WASHINGTON—Over the last year, Commissioner Michael O’Rielly has been vocal about his concerns with the Federal Communication Commission leadership and processes—touching via his blog on issues as disparate as reforming the FCC budget process and limiting censure of commissioner viewpoints—and recently turned his thoughts to improving the way the commission handles what are known as circulation items.
Michael O'Rielly While a dedicated a policy wonk might best enjoy diving deep into the inner workings of the commission—and following the winding path that a circulated item takes on the journey to approval—O’Rielly lays out some changes that he feels would improve the process of resolving these items on circulation. As of June 1, there are more than 40 items on circulation, the oldest from August 2015.
In a blog titled “Improving the FCC Circulation Process,” O’Rielly suggests a series of process improvements for these circulation items, which are those items that have been circulated to the four commissioners and chairman, and are pending action by the full commission.
As it stands now, the FCC makes final decisions on these items either via electronic votes outside of a meeting or by putting them up for consideration during one of its monthly open meetings.
But often, these circulation items can linger for many months without receiving formal votes, in part because they tend to be low-profile items that don’t draw as much public attention and tend to be less time sensitive, O’Rielly said.
There are two existing ways to hasten the resolution of circulation items: adding the item to a commission open meeting, or moving on an item when it has votes in support from at least three commissioners.
O’Rielly offers two suggestions: one, limit the life of an item on circulation to six months; two, give three weeks’ notice when an item is converted from a circulation item to an open meeting item.
By limiting an item on circulation to six months, these possibly stale draft items can be pulled aside and reworked to reflect the current state of the record, he said. In some cases, items sit so long because it does not have the support of a majority. “The chairman’s office should pull the item off circulation and work with staff and the commissioners to find a consensus,” he said. “If or when one is achieved, the item can be revised and recirculated” and will probably be voted in a timely manner.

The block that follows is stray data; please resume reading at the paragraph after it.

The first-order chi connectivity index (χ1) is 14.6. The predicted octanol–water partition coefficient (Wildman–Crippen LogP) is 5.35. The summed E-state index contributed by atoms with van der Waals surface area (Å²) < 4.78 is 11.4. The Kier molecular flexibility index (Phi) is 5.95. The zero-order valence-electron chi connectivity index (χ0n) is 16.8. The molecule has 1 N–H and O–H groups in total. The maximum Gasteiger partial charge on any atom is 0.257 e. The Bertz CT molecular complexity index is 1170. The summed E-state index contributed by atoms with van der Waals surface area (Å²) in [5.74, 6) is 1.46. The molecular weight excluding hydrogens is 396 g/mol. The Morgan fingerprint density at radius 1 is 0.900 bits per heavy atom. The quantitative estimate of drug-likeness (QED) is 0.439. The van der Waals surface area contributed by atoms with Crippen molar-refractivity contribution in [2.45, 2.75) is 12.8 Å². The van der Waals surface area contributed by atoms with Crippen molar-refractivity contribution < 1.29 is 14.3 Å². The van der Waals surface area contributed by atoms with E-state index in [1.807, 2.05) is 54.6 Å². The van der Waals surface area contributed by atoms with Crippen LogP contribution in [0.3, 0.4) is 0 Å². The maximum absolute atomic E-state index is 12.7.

That’s how it’s done in the U.S. Senate, where O’Rielly served in pre-commission days as a policy advisor for Republican leaders. O’Rielly suggested the FCC’s circulation process emulate the Senate nomination process—in that case, a pending nomination can be returned to the president at the end of a session of Congress to allow the president to consider withdrawing the nomination or nominating the person again.
O’Rielly also suggested that long-pending circulation items that are converted to open meeting items be announced three weeks before the meeting so interested parties have sufficient time to contact the commission to express their views.
Sometimes, these additions occur as late as a week before the meeting, a point-of-no-return date known as the Sunshine Period. This is a time in which the public can not lobby FCC staff about matters on the meeting agenda.
Adding items right at the Sunshine Period can hinder discussion time, he said. “[Sometimes] at the very moment that outside parties discover it is finally time to focus on an item, they are no longer able to contact the commission to express their views because it is prohibited by law and FCC regulations.”
To fix this, O’Rielly suggested that those circulation items converted to meeting items should be announced three weeks before the meeting. (This is the typical notification deadline for all other meeting items, known to insiders as the unusually named “white copy date.”) Likewise, those converted items that do not reflect the current views of staff and the chairman—or need significant rewrites—should be revised and recirculated as official meeting items, he said.
“These simple changes would help ensure adequate input and deliberation on all items considered by the commission at its open meetings,” he wrote.
This story originally appeared on TV Technology's sister site Radio World.
Susan Ashworth is the former editor of TV Technology. In addition to her work covering the broadcast television industry, she has served as editor of two housing finance magazines and written about topics as varied as education, radio, chess, music and sports. Outside of her life as a writer, she recently served as president of a local nonprofit organization supporting girls in baseball.
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